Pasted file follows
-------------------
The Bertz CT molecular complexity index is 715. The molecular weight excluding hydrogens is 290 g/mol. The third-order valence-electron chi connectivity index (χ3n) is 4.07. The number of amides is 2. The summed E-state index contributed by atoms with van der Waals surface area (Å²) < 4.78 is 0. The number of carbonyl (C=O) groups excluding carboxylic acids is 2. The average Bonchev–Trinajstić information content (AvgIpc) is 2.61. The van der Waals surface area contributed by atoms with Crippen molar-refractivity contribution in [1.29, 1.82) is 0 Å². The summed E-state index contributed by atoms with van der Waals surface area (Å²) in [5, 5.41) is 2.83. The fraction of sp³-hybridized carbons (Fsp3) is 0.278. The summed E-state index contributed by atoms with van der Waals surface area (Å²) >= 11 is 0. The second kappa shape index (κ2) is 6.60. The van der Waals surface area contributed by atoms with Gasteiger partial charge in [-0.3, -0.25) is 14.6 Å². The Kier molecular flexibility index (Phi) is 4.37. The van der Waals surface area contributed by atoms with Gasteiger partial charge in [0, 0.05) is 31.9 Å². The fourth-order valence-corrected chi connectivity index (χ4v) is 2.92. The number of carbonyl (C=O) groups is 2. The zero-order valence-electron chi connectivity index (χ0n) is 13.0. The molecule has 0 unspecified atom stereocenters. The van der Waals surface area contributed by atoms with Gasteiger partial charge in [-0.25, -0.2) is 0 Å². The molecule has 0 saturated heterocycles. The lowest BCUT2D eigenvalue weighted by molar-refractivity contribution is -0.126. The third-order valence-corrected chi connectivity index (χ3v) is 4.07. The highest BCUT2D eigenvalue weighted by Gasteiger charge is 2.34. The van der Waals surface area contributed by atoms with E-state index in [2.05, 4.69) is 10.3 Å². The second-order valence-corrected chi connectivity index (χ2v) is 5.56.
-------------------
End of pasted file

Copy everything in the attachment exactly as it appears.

The Bertz CT molecular complexity index is 715. The molecular weight excluding hydrogens is 290 g/mol. The third-order valence-electron chi connectivity index (χ3n) is 4.07. The number of amides is 2. The summed E-state index contributed by atoms with van der Waals surface area (Å²) < 4.78 is 0. The number of carbonyl (C=O) groups excluding carboxylic acids is 2. The average Bonchev–Trinajstić information content (AvgIpc) is 2.61. The van der Waals surface area contributed by atoms with Crippen molar-refractivity contribution in [1.29, 1.82) is 0 Å². The summed E-state index contributed by atoms with van der Waals surface area (Å²) in [5, 5.41) is 2.83. The fraction of sp³-hybridized carbons (Fsp3) is 0.278. The summed E-state index contributed by atoms with van der Waals surface area (Å²) >= 11 is 0. The second kappa shape index (κ2) is 6.60. The van der Waals surface area contributed by atoms with Gasteiger partial charge in [-0.3, -0.25) is 14.6 Å². The Kier molecular flexibility index (Phi) is 4.37. The van der Waals surface area contributed by atoms with Gasteiger partial charge in [0, 0.05) is 31.9 Å². The fourth-order valence-corrected chi connectivity index (χ4v) is 2.92. The number of carbonyl (C=O) groups is 2. The zero-order valence-electron chi connectivity index (χ0n) is 13.0. The molecule has 0 unspecified atom stereocenters. The van der Waals surface area contributed by atoms with Gasteiger partial charge in [-0.25, -0.2) is 0 Å². The molecule has 0 saturated heterocycles. The lowest BCUT2D eigenvalue weighted by molar-refractivity contribution is -0.126. The third-order valence-corrected chi connectivity index (χ3v) is 4.07. The highest BCUT2D eigenvalue weighted by Gasteiger charge is 2.34. The van der Waals surface area contributed by atoms with E-state index in [2.05, 4.69) is 10.3 Å². The second-order valence-corrected chi connectivity index (χ2v) is 5.56.